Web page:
Interface ForceLeaders Summit 2024 in Arizona happens on Tuesday, January 16, Our force measurement solutions engineers and experts will share valuable tips and experience using load cells, torque transducers, multi-axis sensors, and advanced instrumentation. Register to join the live conversation, ask your questions, and learn from industry professionals. The event takes place at ASU SkySong.
ForceLeaders Summit is heading to Milwaukee, Wisconsin. The Interface sensor workshop brings together experts in force measurement detailing applications, products, FAQs, and technical tips. We detail load cells, transducers, multi-axis sensors, data acquisition, wireless systems, instrumentation, and more. Registration required, limited seating. The event takes place in Brookfield, just outside of Milwaukee.
The world’s largest science and engineering competition for pre-college students, the 2023 Regeneron International Science and Engineering Fair (Regeneron ISEF), took place in Dallas, Texas, May 14 – 19. Supporting the Society for Science and ISEF, the Richard F. Caris Charitable Trust II is a proud sponsor of this critical society and experience that focuses on the ingenuity students in STEM.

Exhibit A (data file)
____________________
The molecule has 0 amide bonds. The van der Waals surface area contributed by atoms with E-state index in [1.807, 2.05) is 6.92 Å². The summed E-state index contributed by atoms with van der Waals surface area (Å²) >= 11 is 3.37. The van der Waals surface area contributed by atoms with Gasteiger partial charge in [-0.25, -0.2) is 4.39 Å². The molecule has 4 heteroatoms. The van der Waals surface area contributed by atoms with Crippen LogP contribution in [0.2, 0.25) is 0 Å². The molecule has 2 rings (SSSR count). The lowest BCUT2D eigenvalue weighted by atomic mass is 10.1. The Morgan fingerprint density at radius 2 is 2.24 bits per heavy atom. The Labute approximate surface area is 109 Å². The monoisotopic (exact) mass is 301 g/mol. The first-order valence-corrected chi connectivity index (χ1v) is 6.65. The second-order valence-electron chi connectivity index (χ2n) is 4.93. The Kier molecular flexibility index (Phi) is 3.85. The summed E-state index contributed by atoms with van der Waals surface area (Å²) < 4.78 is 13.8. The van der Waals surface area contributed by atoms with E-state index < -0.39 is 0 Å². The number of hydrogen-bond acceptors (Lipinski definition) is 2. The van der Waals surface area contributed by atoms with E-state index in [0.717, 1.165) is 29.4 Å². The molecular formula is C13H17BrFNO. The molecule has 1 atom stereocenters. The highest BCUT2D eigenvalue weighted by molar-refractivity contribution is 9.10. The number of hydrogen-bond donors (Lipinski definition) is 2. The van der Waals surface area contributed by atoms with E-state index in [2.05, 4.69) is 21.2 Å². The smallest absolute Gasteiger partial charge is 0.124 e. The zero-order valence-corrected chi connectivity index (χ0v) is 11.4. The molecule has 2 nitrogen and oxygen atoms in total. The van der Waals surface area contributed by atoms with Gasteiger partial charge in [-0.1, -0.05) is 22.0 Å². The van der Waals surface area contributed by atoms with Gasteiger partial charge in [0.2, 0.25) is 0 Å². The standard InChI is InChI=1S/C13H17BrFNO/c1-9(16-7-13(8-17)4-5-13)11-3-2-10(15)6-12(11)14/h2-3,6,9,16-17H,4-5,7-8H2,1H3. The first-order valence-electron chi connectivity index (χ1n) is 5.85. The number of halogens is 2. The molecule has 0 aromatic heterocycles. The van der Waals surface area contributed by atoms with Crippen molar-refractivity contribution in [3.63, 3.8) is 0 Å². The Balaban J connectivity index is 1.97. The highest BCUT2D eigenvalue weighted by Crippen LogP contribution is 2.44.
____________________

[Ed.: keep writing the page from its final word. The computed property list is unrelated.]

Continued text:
Richard F. Caris is the founder of Interface, Inc., a leader in force measurement solutions. The company started 55 years ago and continues to engineer and supply vital sensor technologies, including our renowned precision load cells. These precisoin measurement devices are used for testing and validation of global inventions across all industries, from robotics to space exploration.
Regeneron ISEF offers a prestigious platform that gathers the most exceptional young scientists and engineers from across the globe. This renowned competition serves as a catalyst for Regeneron and the Society for Science to champion and nurture the upcoming generation of talented STEM innovators. These brilliant minds not only generate groundbreaking ideas but also serve as catalysts for the transformative change required to enhance the well-being of individuals, society, and the planet.